Metropolitan News-Enterprise


Tuesday, February 27, 2018


Page 1


50 Year-to-Life Juvenile Sentences For Nonhomicides Barred—S.C.


From Staff and Wire Reports


A divided California Supreme Court yesterday struck down sentences of 50 years to life or greater for juveniles convicted of crimes other than homicide, saying such a punishment was unconstitutional because it doesn’t recognize the defendant’s youth and ability to change.

The 4-3 ruling came amid heightened scrutiny of sentences for juveniles around the country. In 2010, Justice Anthony Kennedy, writing for the majority in People v. Contreras, declared:

“This Court now holds that for a juvenile offender who did not commit homicide the Eighth Amendment forbids the sentence of life without parole.”

He said children are more likely to be impetuous, fail to appreciate risks, and be vulnerable to peer pressure and home environment.

Liu’s Opinion

Citing that decision, California Supreme Court Justice Goodwin Liu said yesterday that juvenile sentences must recognize the offender’s capacity for change and limited moral culpability, offer hope of restoration and a chance for fulfillment outside prison walls, and give the juvenile an incentive to become a responsible individual.



In this 2013 file photo, an inmate at the Madera County, Calif., Jail is taken to an inmate housing unit in Madera.


The ruling came in the case of two 16-year-olds charged as adults and convicted in 2012 of kidnapping and raping two teenage girls in San Diego County.

The decision built on a California high court’s 2012 holding in People v. Caballero that a determinate sentence that exceeds the expected lifetime of the juvenile defendant—a total of 110 years to life in that case—violates  the Eighth Amendment’s ban on cruel and unusual punishment because it was the functional equivalent of life without parole (“LWOP”).

Attorney General’s View

The Attorney General’s Office argued that the present case was different because the defendants would get an opportunity for parole within their expected lifetimes. It urged that the court “adopt the following rule: any term of imprisonment that provides a juvenile offender with an opportunity for parole within his or her expected natural lifetime is not the functional equivalent of LWOP....”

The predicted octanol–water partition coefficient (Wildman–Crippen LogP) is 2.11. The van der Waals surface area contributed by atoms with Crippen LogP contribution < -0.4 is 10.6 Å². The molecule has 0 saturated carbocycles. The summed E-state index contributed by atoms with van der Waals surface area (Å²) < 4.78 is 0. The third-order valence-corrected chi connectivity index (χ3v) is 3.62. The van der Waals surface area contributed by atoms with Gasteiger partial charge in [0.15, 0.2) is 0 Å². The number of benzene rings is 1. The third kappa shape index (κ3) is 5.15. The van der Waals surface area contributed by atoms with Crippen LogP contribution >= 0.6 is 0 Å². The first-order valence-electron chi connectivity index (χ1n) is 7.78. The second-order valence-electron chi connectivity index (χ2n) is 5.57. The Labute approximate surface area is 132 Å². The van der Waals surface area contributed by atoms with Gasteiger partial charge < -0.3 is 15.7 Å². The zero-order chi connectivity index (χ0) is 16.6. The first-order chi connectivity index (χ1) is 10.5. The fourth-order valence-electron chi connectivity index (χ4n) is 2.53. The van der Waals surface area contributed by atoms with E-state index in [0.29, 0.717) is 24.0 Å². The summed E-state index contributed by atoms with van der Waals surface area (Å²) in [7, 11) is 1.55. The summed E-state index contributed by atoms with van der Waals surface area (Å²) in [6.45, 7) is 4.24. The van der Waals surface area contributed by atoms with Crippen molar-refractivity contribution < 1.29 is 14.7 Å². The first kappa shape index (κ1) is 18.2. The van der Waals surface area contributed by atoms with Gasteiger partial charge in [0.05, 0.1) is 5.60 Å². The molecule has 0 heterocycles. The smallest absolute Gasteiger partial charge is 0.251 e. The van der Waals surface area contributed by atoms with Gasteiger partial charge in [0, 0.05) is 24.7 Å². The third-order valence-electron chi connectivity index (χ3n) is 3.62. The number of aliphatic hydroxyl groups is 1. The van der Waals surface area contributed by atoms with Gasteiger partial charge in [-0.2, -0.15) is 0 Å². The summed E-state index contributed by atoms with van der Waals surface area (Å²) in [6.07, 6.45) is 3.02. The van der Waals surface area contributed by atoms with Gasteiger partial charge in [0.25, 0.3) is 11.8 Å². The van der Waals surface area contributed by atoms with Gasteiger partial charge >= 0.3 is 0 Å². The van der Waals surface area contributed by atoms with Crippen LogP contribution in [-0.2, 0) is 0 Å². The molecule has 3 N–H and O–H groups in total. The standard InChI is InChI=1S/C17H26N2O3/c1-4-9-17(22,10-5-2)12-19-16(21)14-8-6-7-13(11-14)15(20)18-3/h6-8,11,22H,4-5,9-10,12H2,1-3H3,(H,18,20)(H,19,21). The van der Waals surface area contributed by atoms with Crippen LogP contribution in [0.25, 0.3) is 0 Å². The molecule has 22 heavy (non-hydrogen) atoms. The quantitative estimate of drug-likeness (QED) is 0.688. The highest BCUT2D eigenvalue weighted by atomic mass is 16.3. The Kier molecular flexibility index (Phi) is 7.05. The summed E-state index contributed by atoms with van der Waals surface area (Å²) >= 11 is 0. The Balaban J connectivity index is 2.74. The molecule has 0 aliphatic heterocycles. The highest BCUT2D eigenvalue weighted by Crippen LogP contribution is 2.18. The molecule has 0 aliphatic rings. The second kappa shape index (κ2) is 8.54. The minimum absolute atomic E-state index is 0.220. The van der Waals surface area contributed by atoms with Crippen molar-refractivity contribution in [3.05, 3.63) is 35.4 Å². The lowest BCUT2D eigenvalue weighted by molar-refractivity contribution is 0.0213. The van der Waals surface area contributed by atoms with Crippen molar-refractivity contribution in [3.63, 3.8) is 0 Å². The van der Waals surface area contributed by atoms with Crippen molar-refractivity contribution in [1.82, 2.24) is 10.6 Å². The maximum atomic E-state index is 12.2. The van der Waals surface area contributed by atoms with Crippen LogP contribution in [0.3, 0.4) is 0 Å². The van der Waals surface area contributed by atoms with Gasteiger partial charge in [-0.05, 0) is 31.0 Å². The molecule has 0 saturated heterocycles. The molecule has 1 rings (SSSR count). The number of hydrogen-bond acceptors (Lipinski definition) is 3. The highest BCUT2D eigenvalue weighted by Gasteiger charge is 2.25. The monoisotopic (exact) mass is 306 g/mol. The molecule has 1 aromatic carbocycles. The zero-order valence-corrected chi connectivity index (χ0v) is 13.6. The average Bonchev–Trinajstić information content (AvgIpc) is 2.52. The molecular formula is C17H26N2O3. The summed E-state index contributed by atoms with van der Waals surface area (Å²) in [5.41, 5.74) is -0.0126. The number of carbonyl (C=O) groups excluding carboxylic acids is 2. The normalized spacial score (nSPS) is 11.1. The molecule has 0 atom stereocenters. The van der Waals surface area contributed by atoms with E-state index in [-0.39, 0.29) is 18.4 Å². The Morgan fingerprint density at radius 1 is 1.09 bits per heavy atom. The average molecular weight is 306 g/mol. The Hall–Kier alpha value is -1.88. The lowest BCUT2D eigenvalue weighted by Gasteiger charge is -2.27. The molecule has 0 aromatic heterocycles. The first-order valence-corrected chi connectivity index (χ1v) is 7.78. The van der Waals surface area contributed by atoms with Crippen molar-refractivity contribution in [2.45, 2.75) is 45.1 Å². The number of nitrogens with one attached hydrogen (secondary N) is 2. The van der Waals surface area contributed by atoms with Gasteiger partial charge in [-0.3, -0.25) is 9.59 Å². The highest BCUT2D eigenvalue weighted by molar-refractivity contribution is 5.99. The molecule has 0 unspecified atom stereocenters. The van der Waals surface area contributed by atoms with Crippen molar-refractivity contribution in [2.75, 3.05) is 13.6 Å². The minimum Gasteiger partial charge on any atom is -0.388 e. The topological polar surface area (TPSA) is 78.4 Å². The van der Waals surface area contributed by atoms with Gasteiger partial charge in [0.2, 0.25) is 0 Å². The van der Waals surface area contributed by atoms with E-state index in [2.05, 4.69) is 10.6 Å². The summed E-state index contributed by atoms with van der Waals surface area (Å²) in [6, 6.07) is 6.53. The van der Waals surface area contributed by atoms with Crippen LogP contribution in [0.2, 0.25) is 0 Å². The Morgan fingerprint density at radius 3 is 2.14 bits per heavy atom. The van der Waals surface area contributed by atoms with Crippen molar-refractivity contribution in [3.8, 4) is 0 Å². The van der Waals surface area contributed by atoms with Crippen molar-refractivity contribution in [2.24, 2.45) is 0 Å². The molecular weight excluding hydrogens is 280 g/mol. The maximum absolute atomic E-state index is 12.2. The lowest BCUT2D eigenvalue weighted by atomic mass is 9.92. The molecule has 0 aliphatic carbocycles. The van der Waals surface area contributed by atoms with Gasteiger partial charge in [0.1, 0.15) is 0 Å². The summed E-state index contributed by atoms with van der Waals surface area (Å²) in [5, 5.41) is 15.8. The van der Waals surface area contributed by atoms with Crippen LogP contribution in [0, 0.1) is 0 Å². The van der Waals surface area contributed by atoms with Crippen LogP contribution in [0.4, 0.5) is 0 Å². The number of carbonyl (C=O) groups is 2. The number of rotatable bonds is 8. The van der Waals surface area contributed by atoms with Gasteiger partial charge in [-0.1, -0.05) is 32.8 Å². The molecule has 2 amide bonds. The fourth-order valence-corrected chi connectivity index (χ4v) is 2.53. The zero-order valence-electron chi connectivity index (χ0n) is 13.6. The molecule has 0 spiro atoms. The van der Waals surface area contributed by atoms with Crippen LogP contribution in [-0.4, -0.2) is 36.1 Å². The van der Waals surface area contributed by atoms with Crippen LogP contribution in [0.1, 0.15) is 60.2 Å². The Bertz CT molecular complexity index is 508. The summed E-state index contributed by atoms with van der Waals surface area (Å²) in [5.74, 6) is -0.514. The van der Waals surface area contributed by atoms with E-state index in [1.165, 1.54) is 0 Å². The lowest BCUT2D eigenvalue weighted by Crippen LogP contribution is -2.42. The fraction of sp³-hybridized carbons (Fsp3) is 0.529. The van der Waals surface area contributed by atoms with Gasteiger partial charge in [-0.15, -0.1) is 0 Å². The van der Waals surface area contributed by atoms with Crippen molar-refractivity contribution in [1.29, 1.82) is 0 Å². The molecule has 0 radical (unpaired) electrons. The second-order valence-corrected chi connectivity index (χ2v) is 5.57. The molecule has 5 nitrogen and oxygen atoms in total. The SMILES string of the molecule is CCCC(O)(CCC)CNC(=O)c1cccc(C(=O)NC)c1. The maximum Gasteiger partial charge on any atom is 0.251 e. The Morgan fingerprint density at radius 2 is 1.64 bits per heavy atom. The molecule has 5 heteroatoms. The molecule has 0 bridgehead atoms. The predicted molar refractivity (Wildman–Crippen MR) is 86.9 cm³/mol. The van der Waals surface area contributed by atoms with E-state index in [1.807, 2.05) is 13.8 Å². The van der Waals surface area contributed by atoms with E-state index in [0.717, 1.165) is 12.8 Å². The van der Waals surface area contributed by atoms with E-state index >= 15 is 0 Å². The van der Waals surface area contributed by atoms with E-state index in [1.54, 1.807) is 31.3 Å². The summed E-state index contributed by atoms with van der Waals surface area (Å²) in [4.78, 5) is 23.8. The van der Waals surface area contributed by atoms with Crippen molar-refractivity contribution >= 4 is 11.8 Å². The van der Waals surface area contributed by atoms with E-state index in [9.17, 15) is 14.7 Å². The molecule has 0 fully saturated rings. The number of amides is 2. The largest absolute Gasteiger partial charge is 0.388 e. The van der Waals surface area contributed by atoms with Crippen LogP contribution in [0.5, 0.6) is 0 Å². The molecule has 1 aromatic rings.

It presented a report published by the Centers for Disease Control showing that a 16-year-old boy in the United States is expected to live to the age of 76.9 years and declared that one defendant presumably live to the age of 66 years old when first eligible for parole and the other to 74.

It asserted:

“Because it affords appellants an opportunity for parole within their expected natural lifetimes, a sentence of 50 years to life and 58 years to life is not the functional equivalent of LWOP and therefore may be constitutionally imposed.”

Contentions Rejected

Liu scoffed that “this actuarial approach urged by the Attorney General is practically and conceptually problematic.”

He declared:

“Even assuming defendants’ parole eligibility dates are within their expected lifespans, the chance for release would come near the end of their lives,” Liu said. “Even if released, they will have spent the vast majority of adulthood in prison.”

On remand, the opinion instructs, the trial court is to “impose a time by which defendants may seek parole, consistent with this opinion.”

Chief Justice’s Dissent

In a dissenting opinion, Chief Justice Tani Cantil-Sakauye agreed with the attorney general, saying sentences that offered parole at 66 and 74 did show respect for the ability of juveniles to change and reenter society.

Cantil-Sakauye said “profound life experiences still may lie ahead of someone released from prison at age 66 or 74.”

“The majority describes these ages as falling ‘near the end’ of a person’s life, language that suggests that fulfillment at such a juncture is well-nigh impossible. The millions of productively employed senior citizens would beg to differ,” she said.

The case is People v. Contreras, 2018 S.O.S. 883.


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